I think these are all signs that I’ve learned what I can and that I am ready to move-on. Although I don’t feel more comfortable with my Spanish, I do feel more capable of taking on the world. 


My grandma told me a story the other day of when she was younger. I don’t know how much younger but she said she used to be really good at biking. 

She told me how to used to be illegal to be in possession of American dollars. People would hide wads of it in the legs of furniture or they would wrap it in nylon and put it in the toilet tank. 

I asked her if it was illegal to have then why would people want to have American money? I figured there would be no market to buy anything with it. 

She told me there used to be special markets for foreigners and tourists that Cubans were not allowed to make purchases in. The markets would sell foreign goods, nothing fancy maybe pasta, and would have Cuban police guarding the entryway from other Cubans. People would wait on the street outside these markets and when the guards weren’t aware, they would have tourists make purchases for them with their stashed away American cash. 

One day my grandma and her cousin biked to the market and had a foreigner buy them some goods. A Cuban police officer got suspicious of their presence outside the market place and asked them to move to the corner of the block. Just after they finished a transaction on the corner with a foreigner, the police officer met them and asked them to open their backpacks. My grandma’s cousin had a second hidden zipper she put her goods in but my grandma refused to give over her backpack. She told the officer, sorry you can look at her bag but I will not give you mine (she had spaghetti inside). She then gave the cue to her cousin to get on the bike and go. They biked as fast as they could over the bridge because that was the next town over. My grandma knew if she got held in custody in the next town, her husband, Luis, would have jurisdiction and would be able to help her. Once they got to the bridge, they collapsed on the side of the road from exhaustion. The police officer said he was taking them to the station for suspicious activity and for evasion. My grandmother complied and knew Luis’s work was on the way to the station. As they passed-by his work, my grandma asked if she could let her husband know where she would be. The officer agreed and she yelled Luis’s name until he came outside. Luis pulled out his military ID and said, you’re not taking my wife anywhere.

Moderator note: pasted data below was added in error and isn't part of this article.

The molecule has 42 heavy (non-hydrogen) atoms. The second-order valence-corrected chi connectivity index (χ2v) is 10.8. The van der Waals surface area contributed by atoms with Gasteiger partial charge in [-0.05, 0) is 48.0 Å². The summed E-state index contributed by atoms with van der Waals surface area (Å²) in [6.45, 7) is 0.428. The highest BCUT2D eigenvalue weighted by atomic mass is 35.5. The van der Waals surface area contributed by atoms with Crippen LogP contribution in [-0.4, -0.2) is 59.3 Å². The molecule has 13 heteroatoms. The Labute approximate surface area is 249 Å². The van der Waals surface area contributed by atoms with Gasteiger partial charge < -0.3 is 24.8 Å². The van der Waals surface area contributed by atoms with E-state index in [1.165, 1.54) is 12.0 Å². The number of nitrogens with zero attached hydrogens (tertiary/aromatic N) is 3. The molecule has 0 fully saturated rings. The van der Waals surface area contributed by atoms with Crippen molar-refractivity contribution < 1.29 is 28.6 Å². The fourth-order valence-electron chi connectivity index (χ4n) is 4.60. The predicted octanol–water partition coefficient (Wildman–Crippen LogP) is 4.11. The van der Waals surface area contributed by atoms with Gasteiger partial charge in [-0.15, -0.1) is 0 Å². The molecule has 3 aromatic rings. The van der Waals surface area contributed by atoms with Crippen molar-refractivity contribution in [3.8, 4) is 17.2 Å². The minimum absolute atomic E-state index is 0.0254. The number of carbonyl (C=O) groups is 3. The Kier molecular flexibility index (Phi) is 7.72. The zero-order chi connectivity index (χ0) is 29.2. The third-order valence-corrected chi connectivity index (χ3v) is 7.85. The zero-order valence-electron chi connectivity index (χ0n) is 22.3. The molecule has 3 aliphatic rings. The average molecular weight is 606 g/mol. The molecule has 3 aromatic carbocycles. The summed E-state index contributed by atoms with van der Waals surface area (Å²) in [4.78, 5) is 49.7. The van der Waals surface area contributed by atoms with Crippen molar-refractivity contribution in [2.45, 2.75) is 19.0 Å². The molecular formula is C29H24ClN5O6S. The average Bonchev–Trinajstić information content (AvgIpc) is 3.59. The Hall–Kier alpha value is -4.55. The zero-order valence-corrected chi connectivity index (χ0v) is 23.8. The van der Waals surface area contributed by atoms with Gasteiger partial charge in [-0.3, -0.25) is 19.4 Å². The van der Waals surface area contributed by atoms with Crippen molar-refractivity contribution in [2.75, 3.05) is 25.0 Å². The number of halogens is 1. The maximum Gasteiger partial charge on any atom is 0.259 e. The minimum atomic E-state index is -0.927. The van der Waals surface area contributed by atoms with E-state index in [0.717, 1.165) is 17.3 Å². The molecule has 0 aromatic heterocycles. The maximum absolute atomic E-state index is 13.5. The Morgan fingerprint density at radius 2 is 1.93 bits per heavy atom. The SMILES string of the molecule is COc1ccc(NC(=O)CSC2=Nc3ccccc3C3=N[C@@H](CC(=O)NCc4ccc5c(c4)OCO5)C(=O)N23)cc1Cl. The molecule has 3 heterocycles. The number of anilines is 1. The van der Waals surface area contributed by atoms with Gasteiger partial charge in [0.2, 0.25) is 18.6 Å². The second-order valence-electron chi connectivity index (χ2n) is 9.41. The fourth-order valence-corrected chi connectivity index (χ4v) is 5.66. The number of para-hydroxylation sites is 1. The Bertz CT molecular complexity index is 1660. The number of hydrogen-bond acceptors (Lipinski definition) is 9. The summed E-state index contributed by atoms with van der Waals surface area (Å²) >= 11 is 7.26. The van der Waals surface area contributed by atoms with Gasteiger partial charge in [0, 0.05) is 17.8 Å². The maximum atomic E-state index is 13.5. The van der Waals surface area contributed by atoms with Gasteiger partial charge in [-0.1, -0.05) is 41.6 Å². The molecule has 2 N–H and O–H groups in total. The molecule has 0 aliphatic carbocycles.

And that’s how my grandma bought spaghetti with American money. 

Saturday, November 28, 2015

What are you crazy?

A few weeks ago, my aunt asked me what I do in Cuba. Specifically she asked me if I go shopping. I thought, What are you crazy?  

Capitalism, socialism, communism, we can analyze how theoretically different they are from each other but in practicum the governments that construct themselves adhering to any one political-philosophy function in a similar fashion. To legitimize their power they claim it was given to them by the people; to support themselves and their mandates they collect taxes; to govern they pass laws; to maintain order they create a military and police force. The differences don’t lie in the government but in the reality formed from history, circumstance, and present action. 

The markets are lavish in the US. You go to the market to buy sugar and there is white sugar, brown sugar, powdered sugar, fake sugar, calorie free sugar, calorie free “natural” sugar, foreign sugar, best sugar, and worst sugar. In this country you buy a bag of sugar, when you only need a cup, to return to the market for another because you were unhappy with your first choice.